Performance review by Roger-Z (04/11/09)
Appeared in More Sugar, May 2009, P. 25A
When the economy goes south, most bands do a slow fade. Not so with Tangled Vine. They're booking more gigs than ever.
Maybe that's because energy sells. And they're full of it -- energy that is! On this night at
The Lazy Lounge in downtown White Plains, NY, they demonstrated all the wiles of
a top club band. They started out right on time and played softly enough not to blow away the sparse,
early evening crowd. One by one, the patrons started moving to the music and slowly drifting onto the dance floor.
By the end of the second set, the joint was jumping.
Tangled Vine consists of Christine Tambakis on lead vocals, percussion; Kevin Totoian on
lead vocals; Andy Able on guitar, vocals; and Nick Saya on drums. Normally, the band splits the lead vocals
50-50 between Ms. Tambakis and Mr. Totoian. However, because Totoian suffered from a sore throat this evening,
the first set featured mostly Tambakis. She gave the "energizer bunny" a good run for his money. Singing
effortlessly with an achingly pure voice, she danced, bounced, and played percussion with a tambourine in one hand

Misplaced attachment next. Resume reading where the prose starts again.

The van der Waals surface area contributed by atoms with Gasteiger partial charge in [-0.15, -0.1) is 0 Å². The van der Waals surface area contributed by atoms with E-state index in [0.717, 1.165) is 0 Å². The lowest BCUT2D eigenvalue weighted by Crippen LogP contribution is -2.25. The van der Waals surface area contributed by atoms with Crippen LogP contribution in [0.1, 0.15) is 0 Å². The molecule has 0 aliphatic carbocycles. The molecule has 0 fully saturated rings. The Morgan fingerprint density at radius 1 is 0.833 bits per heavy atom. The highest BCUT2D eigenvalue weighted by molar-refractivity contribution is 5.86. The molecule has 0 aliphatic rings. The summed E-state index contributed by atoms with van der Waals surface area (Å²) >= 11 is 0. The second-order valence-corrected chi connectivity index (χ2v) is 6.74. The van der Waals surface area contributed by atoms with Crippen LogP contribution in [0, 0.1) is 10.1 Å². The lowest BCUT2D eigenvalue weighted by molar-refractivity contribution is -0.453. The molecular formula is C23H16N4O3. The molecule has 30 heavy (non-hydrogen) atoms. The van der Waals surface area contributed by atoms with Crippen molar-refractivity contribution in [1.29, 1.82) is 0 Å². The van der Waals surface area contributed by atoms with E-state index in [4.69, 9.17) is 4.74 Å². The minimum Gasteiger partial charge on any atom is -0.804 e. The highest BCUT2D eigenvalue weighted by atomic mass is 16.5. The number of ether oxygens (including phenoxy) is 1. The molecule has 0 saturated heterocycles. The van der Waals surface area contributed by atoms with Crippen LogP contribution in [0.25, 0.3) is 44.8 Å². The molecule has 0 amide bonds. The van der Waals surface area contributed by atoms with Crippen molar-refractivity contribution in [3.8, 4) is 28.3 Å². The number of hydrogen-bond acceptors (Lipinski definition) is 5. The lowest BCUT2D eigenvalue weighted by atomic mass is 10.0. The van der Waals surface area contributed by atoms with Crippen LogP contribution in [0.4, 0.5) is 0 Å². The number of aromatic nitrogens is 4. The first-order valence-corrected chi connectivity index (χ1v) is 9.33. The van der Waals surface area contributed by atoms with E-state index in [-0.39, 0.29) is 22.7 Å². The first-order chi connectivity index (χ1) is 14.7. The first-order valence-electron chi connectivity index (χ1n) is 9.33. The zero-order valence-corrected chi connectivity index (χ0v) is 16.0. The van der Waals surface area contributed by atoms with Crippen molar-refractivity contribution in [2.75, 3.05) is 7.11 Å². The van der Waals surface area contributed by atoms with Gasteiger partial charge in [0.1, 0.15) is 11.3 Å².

and a shaker in another. Ms. Tambakis focused mostly on contemporary rock and R&B covering "Right as Pain" by
Adele, K.T. Tunstall's "Suddenly I See" (with beautiful three-part harmony), "Put Your Records On" by
Corrine Baily Rae, Sheryl Crow's "First Cut Is the Deepest," "Little by Little" by Susan Tedeschi,
Sara Bareilles' "Love Song," and "Brass In Pocket" by The Pretenders. Kevin Totoian held up the classic rock edge
with "Dead Flowers" by The Rolling Stones, Oasis' "Wonderwall" and "Folsom Prison" by Johnny Cash.
By the second performance, the room shifted to overflow status -- probably due to guitarist Andy Abel's birthday celebration.
Man, that man can shred. Dressed as a British rocker (looking much like Paul Rogers from Bad Company), Abel
slowly worked himself up into a fingers' flying frenzy by the end of the set. And what
a classic rock set it was beginning with a James Brown style version of "Bobby McGee" and continuing with Tom Petty's
"Last Dance with Mary Jane," Dusty Springfield's "Son of a Preacher Man," Cheap Trick's "I Want You to Want Me,"
Pat Benatar's "Best Shot," and Squeeze's "Pulling Muscles from a Shell." With the band purring behind her
like a cat toying with a mouse, Tambakis leapt into Van Halen's "Best of Both Worlds." The guitar volcano erupted. Lava flowed freely
through The Face's "Stay with Me," The Stones' Satisfaction, and K.T. Tungstall's "Cherry Tree."
The band closed with a fiery version of Joplin's "Piece of My Heart" that left the room thundering with applause.
Not enough can be said about the rock solid, no frills rhythm section of drummer Nick Saya and bassist Kevin Totoian.
No overplaying here. Just the right grease to get everybody up and dancing.
In a country full of unemployment, bankruptcy, and imports, it says a lot that this home grown group, Tangled Vine,
works steadily and continues to move up the music business ladder (corporate functions and casinos). In the manner of The Beatles
and Fleetwood Mac, this supergroup features maximum talent in every position. Go out and see them.